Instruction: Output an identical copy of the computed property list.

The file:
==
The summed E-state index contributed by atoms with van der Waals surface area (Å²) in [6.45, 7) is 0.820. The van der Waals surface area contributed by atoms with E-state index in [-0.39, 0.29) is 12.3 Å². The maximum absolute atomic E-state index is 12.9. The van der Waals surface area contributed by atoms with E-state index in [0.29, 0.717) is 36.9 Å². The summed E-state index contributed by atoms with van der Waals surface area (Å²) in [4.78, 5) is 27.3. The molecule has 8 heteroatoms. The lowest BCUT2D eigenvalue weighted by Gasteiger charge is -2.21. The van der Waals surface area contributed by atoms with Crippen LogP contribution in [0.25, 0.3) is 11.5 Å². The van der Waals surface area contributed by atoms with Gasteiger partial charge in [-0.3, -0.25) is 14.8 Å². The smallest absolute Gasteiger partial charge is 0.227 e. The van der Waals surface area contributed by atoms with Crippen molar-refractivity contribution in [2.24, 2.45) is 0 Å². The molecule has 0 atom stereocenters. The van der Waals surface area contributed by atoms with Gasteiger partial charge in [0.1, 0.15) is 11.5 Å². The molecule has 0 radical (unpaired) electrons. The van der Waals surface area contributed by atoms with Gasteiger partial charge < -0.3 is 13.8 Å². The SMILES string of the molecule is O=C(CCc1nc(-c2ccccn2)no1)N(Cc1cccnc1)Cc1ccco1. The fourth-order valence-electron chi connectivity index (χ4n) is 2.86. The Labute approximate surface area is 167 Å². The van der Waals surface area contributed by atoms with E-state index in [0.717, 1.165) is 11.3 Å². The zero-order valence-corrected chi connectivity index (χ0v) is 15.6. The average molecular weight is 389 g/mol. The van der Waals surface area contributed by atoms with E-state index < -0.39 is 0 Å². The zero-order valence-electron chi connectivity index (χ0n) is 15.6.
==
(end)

The summed E-state index contributed by atoms with van der Waals surface area (Å²) in [6.45, 7) is 0.820. The van der Waals surface area contributed by atoms with E-state index in [-0.39, 0.29) is 12.3 Å². The maximum absolute atomic E-state index is 12.9. The van der Waals surface area contributed by atoms with E-state index in [0.29, 0.717) is 36.9 Å². The summed E-state index contributed by atoms with van der Waals surface area (Å²) in [4.78, 5) is 27.3. The molecule has 8 heteroatoms. The lowest BCUT2D eigenvalue weighted by Gasteiger charge is -2.21. The van der Waals surface area contributed by atoms with Crippen LogP contribution in [0.25, 0.3) is 11.5 Å². The van der Waals surface area contributed by atoms with Gasteiger partial charge in [-0.3, -0.25) is 14.8 Å². The smallest absolute Gasteiger partial charge is 0.227 e. The van der Waals surface area contributed by atoms with Crippen molar-refractivity contribution in [2.24, 2.45) is 0 Å². The molecule has 0 atom stereocenters. The van der Waals surface area contributed by atoms with Gasteiger partial charge in [0.1, 0.15) is 11.5 Å². The molecule has 0 radical (unpaired) electrons. The van der Waals surface area contributed by atoms with Gasteiger partial charge < -0.3 is 13.8 Å². The SMILES string of the molecule is O=C(CCc1nc(-c2ccccn2)no1)N(Cc1cccnc1)Cc1ccco1. The fourth-order valence-electron chi connectivity index (χ4n) is 2.86. The Labute approximate surface area is 167 Å². The van der Waals surface area contributed by atoms with E-state index in [0.717, 1.165) is 11.3 Å². The zero-order valence-corrected chi connectivity index (χ0v) is 15.6. The average molecular weight is 389 g/mol. The van der Waals surface area contributed by atoms with E-state index < -0.39 is 0 Å². The zero-order valence-electron chi connectivity index (χ0n) is 15.6.